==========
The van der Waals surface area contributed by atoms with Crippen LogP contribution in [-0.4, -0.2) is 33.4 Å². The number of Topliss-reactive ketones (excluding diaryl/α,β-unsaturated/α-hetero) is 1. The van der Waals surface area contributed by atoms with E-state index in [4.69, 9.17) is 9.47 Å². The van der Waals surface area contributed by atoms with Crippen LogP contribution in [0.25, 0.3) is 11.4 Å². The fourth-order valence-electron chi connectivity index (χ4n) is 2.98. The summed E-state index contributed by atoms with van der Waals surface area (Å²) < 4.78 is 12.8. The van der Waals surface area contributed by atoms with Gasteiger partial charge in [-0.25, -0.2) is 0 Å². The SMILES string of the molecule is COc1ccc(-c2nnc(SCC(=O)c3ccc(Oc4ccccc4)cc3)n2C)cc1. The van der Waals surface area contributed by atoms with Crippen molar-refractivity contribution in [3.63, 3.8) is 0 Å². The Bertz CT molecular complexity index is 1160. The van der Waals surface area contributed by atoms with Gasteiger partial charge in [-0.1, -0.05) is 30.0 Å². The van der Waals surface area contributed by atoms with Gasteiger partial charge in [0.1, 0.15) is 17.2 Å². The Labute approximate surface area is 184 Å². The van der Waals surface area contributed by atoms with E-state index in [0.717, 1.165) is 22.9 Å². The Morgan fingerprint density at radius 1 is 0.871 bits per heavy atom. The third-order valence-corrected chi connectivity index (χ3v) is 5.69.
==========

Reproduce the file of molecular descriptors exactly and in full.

The van der Waals surface area contributed by atoms with Crippen LogP contribution in [-0.4, -0.2) is 33.4 Å². The number of Topliss-reactive ketones (excluding diaryl/α,β-unsaturated/α-hetero) is 1. The van der Waals surface area contributed by atoms with E-state index in [4.69, 9.17) is 9.47 Å². The van der Waals surface area contributed by atoms with Crippen LogP contribution in [0.25, 0.3) is 11.4 Å². The fourth-order valence-electron chi connectivity index (χ4n) is 2.98. The summed E-state index contributed by atoms with van der Waals surface area (Å²) < 4.78 is 12.8. The van der Waals surface area contributed by atoms with Gasteiger partial charge in [-0.25, -0.2) is 0 Å². The SMILES string of the molecule is COc1ccc(-c2nnc(SCC(=O)c3ccc(Oc4ccccc4)cc3)n2C)cc1. The van der Waals surface area contributed by atoms with Crippen molar-refractivity contribution in [3.63, 3.8) is 0 Å². The Bertz CT molecular complexity index is 1160. The van der Waals surface area contributed by atoms with Gasteiger partial charge in [-0.1, -0.05) is 30.0 Å². The van der Waals surface area contributed by atoms with Gasteiger partial charge in [0.1, 0.15) is 17.2 Å². The Labute approximate surface area is 184 Å². The van der Waals surface area contributed by atoms with E-state index in [0.717, 1.165) is 22.9 Å². The Morgan fingerprint density at radius 1 is 0.871 bits per heavy atom. The third-order valence-corrected chi connectivity index (χ3v) is 5.69.